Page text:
It’s late May and it’s still cold! I didn’t expect to be still using my cabin heater but I’m glad I’ve got it! From Scarborough to Whitby the wind was light. I turned off the motor from time to time for the peace and quiet of sailing but when you’re moving you create your own breeze and it’s still cold!
Entry into Whitby makes you feel important as the road bridge is swung open to let you through.
It’s a delightful seaside town. I walked up the 199 steps to the impressive Benedictine Abbey but didn’t go in (English Heritage prices are way too high!). I did sample a craft beer however from the micro brewery close next door! Just a light amber ale as it was lunchtime!
Newcastle was a short stopover after a cracking sail, broad reaching in a F4. The Royal Quays Marina is top quality and the staff couldn’t have been more helpful. I was berthed close to an owner-built motor boat that I had met in Wells, Grimsby, Whitby and now Newcastle! They said Thalmia was a stalker boat! They were very hospitable to a solo sailor. There is camaraderie amongst all boat folk not just yachties!
Amble was my next stop. They gained a lasting reputation as the friendliest port when they sent a telegram to the RMS Mauritania on her last voyage to the breakers yard at Rosyth, saying “still the finest ship on the seas” and received the reply “to the last and kindliest port in England”. They were friendly to me as well, though hopefully I’m not bound for the breakers yard yet – nor Thalmia! It was however my last port in England!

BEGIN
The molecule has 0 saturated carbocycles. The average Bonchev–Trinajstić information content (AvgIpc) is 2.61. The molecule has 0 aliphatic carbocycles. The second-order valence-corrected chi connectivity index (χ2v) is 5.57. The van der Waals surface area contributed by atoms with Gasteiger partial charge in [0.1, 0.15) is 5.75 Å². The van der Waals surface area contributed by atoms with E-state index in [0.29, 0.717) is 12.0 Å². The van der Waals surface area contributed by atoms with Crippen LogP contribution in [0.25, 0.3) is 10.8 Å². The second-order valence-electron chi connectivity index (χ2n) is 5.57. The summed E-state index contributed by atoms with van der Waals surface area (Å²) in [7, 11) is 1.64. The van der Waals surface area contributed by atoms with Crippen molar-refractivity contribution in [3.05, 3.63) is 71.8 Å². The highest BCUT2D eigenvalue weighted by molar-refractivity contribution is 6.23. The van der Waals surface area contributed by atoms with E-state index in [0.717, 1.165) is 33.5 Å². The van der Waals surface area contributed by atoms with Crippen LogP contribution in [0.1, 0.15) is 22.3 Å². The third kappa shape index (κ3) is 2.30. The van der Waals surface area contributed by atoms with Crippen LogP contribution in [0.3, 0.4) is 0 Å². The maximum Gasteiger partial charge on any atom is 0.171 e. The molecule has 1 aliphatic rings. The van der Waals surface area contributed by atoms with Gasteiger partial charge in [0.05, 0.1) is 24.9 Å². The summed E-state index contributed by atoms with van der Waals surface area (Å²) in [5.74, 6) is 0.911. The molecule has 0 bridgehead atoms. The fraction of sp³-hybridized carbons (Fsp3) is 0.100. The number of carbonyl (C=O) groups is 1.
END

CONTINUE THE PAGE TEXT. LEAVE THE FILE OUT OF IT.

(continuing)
Before leaving England I paid a visit to Holy Island aka Lindisfarne. It was a real treat – a holiday (pun intended!). Almost unbroken blue skies, light winds and calm seas. Lots of puffins, a variety of terns and other sea birds, seals and dolphins!
We had crept into the shallower water of the Ouse anchorage where Thalmia took the ground for a few hours around low water. The advice is to set a buoyed trip line on your anchor around here and this proved essential. Even though I had checked the anchor visually in the clear shallow water, when weighing the anchor I found it had snagged on the substantial arm of a rusty old fisherman’s anchor. Using the trip line and my invaluable motorised windlass I was able to free myself and make passage across the border to Eyemouth, the first port on the East coast of Scotland.
Now we have a low pressure system moving through, with associated strong winds and rain over several days so I’m hindered in making progress north, waiting for those fair winds and following seas!